Cook The Lamb In The Korma Sauce

Cook The Lamb In The Korma Sauce

When the meat is tender, add the almonds, apricots and raisins and stir quickly and cook for 1 minute at medium heat.  Finally, add the saffron infused water and coriander leaves, stir and cook for another 4 minutes on a low heat.

Lamb Korma

Lamb Korma

Imperial Style Korma Curry

Imperial Style Korma Curry

Serve immediately, decorated with the sliced eggs.  We ate ours with chana masala and homemade naan bread, which I am still experimenting with – this version was a bit heavy and thick, but was a much better recipe than the last which was way too yeasty.

* For an Imperial and more Arabian style flavour, infuse the saffron in 30ml of rose water.  Our kids do not like the flavour of rose water in their meat so we skip that added flavour.

A Journey Through Back To True Korma Recipes (Part 1)

Monday, October 25th, 2010

When I made the Chicken Tikka the other day, I also made a Lamb Korma.  The end result was nothing like the British Kormas that I had been used to, so I decided to investigate the concept of the korma further.  The first thing to say is that I liked to alternative korma style that I had stumbled on, and secondly that the British korma has little linkage back to the true korma.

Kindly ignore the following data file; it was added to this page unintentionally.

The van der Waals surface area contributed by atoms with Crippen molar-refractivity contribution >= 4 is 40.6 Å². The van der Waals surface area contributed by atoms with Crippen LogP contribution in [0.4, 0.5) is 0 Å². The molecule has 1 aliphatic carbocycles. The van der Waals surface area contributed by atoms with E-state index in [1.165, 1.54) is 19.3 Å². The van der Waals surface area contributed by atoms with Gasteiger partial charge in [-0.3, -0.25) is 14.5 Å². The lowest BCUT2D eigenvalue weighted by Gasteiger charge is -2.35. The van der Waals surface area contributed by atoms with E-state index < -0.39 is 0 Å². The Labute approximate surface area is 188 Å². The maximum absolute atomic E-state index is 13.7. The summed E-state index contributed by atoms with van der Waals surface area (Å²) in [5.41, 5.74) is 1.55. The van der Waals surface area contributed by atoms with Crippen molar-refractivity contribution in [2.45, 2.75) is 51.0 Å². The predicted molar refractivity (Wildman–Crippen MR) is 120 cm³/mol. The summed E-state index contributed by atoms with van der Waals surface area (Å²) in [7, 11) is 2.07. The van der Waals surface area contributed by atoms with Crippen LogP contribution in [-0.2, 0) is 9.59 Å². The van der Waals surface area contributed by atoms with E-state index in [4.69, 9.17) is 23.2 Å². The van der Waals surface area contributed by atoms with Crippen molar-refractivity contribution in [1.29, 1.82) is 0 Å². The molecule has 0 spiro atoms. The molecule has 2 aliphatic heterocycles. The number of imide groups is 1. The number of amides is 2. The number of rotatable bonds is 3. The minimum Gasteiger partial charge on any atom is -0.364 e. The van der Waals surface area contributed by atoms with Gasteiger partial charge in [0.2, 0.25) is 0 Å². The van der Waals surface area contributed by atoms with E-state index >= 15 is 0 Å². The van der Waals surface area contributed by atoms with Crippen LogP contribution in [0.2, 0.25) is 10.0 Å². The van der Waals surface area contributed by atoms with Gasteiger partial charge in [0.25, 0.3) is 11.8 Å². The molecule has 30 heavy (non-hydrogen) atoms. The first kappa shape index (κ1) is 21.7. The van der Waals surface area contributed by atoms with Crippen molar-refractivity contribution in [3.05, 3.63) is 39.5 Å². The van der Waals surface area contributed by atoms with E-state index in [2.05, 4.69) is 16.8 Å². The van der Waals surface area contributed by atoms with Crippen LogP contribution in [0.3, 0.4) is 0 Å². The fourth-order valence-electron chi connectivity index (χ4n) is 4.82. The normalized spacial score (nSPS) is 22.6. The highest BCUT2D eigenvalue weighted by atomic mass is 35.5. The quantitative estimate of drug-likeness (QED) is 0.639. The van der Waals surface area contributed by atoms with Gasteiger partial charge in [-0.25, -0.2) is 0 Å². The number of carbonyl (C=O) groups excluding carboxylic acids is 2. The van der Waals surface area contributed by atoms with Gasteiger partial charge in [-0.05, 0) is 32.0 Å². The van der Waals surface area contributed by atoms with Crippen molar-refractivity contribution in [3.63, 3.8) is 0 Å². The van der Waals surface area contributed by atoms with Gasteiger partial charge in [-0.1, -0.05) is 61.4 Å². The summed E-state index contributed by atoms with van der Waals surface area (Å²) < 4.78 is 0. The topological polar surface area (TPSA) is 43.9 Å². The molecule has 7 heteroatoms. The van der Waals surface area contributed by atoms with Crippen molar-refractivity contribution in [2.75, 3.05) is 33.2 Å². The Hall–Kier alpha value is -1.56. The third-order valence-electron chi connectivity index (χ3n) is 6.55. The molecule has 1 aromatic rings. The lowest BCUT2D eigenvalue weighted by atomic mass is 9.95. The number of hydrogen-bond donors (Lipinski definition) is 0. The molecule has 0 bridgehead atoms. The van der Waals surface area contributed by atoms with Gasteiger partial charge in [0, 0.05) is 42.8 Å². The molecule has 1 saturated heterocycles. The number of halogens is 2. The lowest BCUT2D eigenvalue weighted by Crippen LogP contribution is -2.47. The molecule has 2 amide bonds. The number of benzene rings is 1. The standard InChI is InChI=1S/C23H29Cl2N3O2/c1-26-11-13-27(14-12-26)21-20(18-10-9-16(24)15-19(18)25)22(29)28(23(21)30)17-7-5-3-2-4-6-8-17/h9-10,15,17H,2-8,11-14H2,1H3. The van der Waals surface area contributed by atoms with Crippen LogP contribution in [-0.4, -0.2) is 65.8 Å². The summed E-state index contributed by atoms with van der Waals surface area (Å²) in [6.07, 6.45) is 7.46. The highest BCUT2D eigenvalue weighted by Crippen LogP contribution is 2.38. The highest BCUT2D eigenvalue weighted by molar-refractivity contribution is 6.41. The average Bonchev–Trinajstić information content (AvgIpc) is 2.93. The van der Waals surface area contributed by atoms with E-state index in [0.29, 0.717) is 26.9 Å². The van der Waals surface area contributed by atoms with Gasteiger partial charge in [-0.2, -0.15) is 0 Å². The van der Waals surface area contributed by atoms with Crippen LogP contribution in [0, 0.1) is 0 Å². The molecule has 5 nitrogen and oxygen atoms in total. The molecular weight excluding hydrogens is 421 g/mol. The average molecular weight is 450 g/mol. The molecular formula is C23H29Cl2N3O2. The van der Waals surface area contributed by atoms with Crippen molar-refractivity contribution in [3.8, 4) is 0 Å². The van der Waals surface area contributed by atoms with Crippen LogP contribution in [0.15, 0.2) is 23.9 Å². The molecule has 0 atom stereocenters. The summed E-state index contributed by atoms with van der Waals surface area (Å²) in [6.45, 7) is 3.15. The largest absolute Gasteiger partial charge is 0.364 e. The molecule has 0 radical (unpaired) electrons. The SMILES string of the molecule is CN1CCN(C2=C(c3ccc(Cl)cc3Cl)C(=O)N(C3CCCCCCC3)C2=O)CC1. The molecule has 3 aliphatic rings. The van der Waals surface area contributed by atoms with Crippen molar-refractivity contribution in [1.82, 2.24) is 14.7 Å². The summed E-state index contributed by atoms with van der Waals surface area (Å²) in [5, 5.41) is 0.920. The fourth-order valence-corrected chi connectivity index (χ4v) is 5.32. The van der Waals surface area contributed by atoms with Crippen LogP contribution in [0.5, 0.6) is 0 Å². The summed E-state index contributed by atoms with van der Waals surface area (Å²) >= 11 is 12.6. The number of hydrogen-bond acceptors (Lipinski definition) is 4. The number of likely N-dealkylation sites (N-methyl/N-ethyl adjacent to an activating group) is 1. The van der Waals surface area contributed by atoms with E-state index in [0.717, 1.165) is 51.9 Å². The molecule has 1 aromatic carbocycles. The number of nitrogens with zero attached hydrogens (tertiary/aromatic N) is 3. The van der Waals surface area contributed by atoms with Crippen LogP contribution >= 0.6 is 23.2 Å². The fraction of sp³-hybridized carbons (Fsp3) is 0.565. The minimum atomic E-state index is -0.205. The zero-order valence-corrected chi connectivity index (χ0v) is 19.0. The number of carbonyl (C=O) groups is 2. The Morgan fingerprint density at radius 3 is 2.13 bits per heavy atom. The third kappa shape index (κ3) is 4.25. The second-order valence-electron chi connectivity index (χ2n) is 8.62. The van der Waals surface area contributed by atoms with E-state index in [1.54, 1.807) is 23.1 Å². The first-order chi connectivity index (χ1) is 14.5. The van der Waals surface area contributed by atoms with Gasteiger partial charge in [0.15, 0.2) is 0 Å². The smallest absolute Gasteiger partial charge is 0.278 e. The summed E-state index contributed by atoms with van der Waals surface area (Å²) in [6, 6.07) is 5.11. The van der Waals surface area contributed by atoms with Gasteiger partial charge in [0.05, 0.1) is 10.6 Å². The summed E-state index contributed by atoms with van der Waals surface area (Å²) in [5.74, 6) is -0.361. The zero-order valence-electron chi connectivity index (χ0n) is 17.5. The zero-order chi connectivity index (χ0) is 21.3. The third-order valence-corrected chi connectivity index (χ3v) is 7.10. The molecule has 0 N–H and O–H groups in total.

What seems to have happened is a story of early British curries.  When the curry house started appearing in a wave in the 1960s – 1970s, the style of cuisine was rural Bangladesh and these early “Indian chefs” realised soon that their new clientele wanted inter alia a range of curries that included a hot curry, a medium one and a mild one.  These morphed into the Anglo-Indian vindaloo, chicken tikka and korma classics of modern British-style Indian food.  For us Brits, korma now means a mild, creamy meat dish, whereas the true korma originated out of the Islamic courts of the Moghuls and other Muslim rulers of India over the 10th to 16th centuries.  This korma from India, Pakistan and Bangladesh is a rich banquet dish that is showy and uses lots of yoghurt together with expensive flavourings like cardamom, nutmeg, rose water, saffron and nuts like almonds and dried fruits.